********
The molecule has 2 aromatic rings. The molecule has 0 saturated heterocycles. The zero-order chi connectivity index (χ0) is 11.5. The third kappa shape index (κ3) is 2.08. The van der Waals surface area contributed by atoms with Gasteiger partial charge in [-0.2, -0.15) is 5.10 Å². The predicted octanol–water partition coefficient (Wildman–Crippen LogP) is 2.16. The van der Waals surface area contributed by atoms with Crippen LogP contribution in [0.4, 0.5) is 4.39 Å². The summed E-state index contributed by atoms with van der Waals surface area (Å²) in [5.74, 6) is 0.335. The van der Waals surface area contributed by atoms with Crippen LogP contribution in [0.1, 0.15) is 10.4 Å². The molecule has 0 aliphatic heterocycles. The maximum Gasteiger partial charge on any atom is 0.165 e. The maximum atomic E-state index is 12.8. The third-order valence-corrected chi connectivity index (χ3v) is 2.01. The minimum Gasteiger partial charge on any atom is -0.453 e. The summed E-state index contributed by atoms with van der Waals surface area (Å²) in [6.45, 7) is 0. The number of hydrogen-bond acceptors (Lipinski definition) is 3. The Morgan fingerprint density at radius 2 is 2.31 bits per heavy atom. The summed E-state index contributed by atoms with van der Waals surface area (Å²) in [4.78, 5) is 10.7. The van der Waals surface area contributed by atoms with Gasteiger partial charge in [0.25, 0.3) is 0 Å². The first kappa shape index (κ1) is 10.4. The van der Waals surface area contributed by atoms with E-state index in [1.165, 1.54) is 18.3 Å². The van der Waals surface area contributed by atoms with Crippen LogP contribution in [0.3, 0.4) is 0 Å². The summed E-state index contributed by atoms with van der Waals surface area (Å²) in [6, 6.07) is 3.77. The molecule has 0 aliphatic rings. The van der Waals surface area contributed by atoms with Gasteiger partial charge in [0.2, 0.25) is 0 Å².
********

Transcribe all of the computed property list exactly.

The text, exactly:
The molecule has 2 aromatic rings. The molecule has 0 saturated heterocycles. The zero-order chi connectivity index (χ0) is 11.5. The third kappa shape index (κ3) is 2.08. The van der Waals surface area contributed by atoms with Gasteiger partial charge in [-0.2, -0.15) is 5.10 Å². The predicted octanol–water partition coefficient (Wildman–Crippen LogP) is 2.16. The van der Waals surface area contributed by atoms with Crippen LogP contribution in [0.4, 0.5) is 4.39 Å². The summed E-state index contributed by atoms with van der Waals surface area (Å²) in [5.74, 6) is 0.335. The van der Waals surface area contributed by atoms with Crippen LogP contribution in [0.1, 0.15) is 10.4 Å². The molecule has 0 aliphatic heterocycles. The maximum Gasteiger partial charge on any atom is 0.165 e. The maximum atomic E-state index is 12.8. The third-order valence-corrected chi connectivity index (χ3v) is 2.01. The minimum Gasteiger partial charge on any atom is -0.453 e. The summed E-state index contributed by atoms with van der Waals surface area (Å²) in [6.45, 7) is 0. The number of hydrogen-bond acceptors (Lipinski definition) is 3. The Morgan fingerprint density at radius 2 is 2.31 bits per heavy atom. The summed E-state index contributed by atoms with van der Waals surface area (Å²) in [4.78, 5) is 10.7. The van der Waals surface area contributed by atoms with Gasteiger partial charge in [0.25, 0.3) is 0 Å². The first kappa shape index (κ1) is 10.4. The van der Waals surface area contributed by atoms with E-state index in [1.165, 1.54) is 18.3 Å². The van der Waals surface area contributed by atoms with Crippen LogP contribution in [0.3, 0.4) is 0 Å². The summed E-state index contributed by atoms with van der Waals surface area (Å²) in [6, 6.07) is 3.77. The molecule has 0 aliphatic rings. The van der Waals surface area contributed by atoms with Gasteiger partial charge in [0.2, 0.25) is 0 Å².